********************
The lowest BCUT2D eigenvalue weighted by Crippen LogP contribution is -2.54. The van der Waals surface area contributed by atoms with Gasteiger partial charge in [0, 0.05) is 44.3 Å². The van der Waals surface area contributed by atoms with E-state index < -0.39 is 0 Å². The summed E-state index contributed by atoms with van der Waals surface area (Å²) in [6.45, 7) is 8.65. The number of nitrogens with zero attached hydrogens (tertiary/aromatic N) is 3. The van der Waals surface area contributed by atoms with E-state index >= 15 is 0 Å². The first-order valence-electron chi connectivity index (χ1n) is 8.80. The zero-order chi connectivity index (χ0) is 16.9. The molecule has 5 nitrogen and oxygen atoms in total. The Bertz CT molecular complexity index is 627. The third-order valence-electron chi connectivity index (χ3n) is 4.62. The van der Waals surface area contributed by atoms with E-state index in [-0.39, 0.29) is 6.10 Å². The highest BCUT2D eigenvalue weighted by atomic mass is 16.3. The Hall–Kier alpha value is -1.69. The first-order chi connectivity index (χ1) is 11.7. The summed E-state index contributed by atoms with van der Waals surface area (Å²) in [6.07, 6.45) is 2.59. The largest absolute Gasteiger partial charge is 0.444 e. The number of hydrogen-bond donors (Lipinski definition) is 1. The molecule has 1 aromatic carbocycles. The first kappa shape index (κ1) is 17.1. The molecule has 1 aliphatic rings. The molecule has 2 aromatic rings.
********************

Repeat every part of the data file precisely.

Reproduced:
The lowest BCUT2D eigenvalue weighted by Crippen LogP contribution is -2.54. The van der Waals surface area contributed by atoms with Gasteiger partial charge in [0, 0.05) is 44.3 Å². The van der Waals surface area contributed by atoms with E-state index < -0.39 is 0 Å². The summed E-state index contributed by atoms with van der Waals surface area (Å²) in [6.45, 7) is 8.65. The number of nitrogens with zero attached hydrogens (tertiary/aromatic N) is 3. The van der Waals surface area contributed by atoms with E-state index >= 15 is 0 Å². The first-order valence-electron chi connectivity index (χ1n) is 8.80. The zero-order chi connectivity index (χ0) is 16.9. The molecule has 5 nitrogen and oxygen atoms in total. The Bertz CT molecular complexity index is 627. The third-order valence-electron chi connectivity index (χ3n) is 4.62. The van der Waals surface area contributed by atoms with E-state index in [-0.39, 0.29) is 6.10 Å². The highest BCUT2D eigenvalue weighted by atomic mass is 16.3. The Hall–Kier alpha value is -1.69. The first-order chi connectivity index (χ1) is 11.7. The summed E-state index contributed by atoms with van der Waals surface area (Å²) in [6.07, 6.45) is 2.59. The largest absolute Gasteiger partial charge is 0.444 e. The number of hydrogen-bond donors (Lipinski definition) is 1. The molecule has 1 aromatic carbocycles. The first kappa shape index (κ1) is 17.1. The molecule has 1 aliphatic rings. The molecule has 2 aromatic rings.